Having picked up some calls from Asian countries, I wonder if there is some sort of level limiter in action. Sometimes I can just barely hear the other person.

    (Modulation takes up bandwidth, so a volume limiter on either the transmitter [phone] or in the repeater [cell tower] makes sense, if not overdone.)

      Juba Doobai! in reply to Phillep Harding. | December 18, 2013 at 2:03 pm

      You got a thing going there, Phillep cuz often the sound quality can be horrible. Either static or something about it that makes comprehension not easy. It’s better to text.

Anyone can have a cell phone conversation and speak softly. I talk to people all of the time on my cell phone, including at airports and even on the plane (when allowed) and use barely a whisper. The person on the other end can hear me just fine, the person sitting next to me can barely hear me, and the person two seats over can’t hear me at all.

I learned a long time ago that when using a microphone, you do not have to yell. Probably from all the time I used to spend up in air traffic control towers as a kid (my dad was a controller). Those guys just whispered into their mics and they NEVER had to repeat themselves.

Will the majority of people ever learn you don’t have to speak loudly on cell phones? Judging from the people I see everyday, probably not.

    Phillep Harding in reply to Miata Shinsen. | December 18, 2013 at 12:33 pm

    Oh, yes. I also hate talking to someone on the phone who thinks he has to yell because I’m so far away. Sheesh. Earaches. What do they think phones are for?

In a restaurant recently, while having lunch, I was talking on my phone for business. I was sitting alone in a booth, talking in a normal conversational voice volume as if I were talking to a friend sitting next to me. After about 10 minutes, I hung up and then noticed when I turned my head the woman sitting in the booth behind me arching her back obviously to eavesdrop. When I gave her the hairy eyeball, she huffed and said “How rude to talk on you phone in a restaurant.” I smiled and said, “you’re just mad you could only hear one side of the conversation.” She huffed again and turned around. Her husband, sitting opposite her, shot coffee out his nose and belly-laughed, nodding at me. People need to just chill. I’d rather listen to someone talking on their phone doing something productive than the person next to me bitching about their roomate’s boyfriend at the top of their lungs.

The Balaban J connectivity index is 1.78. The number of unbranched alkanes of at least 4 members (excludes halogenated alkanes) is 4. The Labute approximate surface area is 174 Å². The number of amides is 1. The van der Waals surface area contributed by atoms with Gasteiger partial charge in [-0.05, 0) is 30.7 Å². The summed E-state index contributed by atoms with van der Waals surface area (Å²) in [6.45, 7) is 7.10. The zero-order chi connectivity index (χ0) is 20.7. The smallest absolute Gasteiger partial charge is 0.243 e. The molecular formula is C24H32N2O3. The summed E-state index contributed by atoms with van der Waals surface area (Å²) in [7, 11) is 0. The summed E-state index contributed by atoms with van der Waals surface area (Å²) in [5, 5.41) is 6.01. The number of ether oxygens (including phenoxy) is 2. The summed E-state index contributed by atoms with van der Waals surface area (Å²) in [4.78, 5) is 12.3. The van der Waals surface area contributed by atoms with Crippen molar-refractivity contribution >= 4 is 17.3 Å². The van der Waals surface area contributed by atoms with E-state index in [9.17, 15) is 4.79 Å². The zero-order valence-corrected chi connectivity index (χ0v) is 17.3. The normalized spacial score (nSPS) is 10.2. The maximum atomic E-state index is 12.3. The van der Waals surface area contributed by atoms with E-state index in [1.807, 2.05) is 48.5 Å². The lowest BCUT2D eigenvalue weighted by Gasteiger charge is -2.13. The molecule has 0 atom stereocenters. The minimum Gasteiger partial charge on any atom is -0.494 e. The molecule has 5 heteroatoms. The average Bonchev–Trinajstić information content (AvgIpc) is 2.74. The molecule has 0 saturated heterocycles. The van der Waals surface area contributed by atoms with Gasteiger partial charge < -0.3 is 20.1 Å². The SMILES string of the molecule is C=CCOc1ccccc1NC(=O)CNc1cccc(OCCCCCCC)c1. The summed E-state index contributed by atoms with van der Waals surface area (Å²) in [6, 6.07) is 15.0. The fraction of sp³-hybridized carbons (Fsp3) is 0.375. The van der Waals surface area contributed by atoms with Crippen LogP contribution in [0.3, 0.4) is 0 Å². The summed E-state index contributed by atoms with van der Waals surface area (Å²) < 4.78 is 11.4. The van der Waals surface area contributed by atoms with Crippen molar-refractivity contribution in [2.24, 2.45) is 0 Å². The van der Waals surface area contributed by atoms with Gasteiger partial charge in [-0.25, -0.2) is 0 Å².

How to improve your personal dynamic and socialization skills. Course 113: Crashing random people’s cell phone conversations. Course 213: Crashing people’s actual conversations. Course 313: Crashing people’s weddings. Course 413: Claiming you are a long-lost cousin fallen on hard times, and crashing the household and bank accounts o random people.

Graduate level courses: 513: Crashing the operatory during a heart surgery. 613: Crashing the control room of a nuclear power plant and setting off a melt-down. 713: Crashing the Presidency.

Students are expected to grift or boost any materials needed for the course. Materials may not be purchased or legitimately borrowed.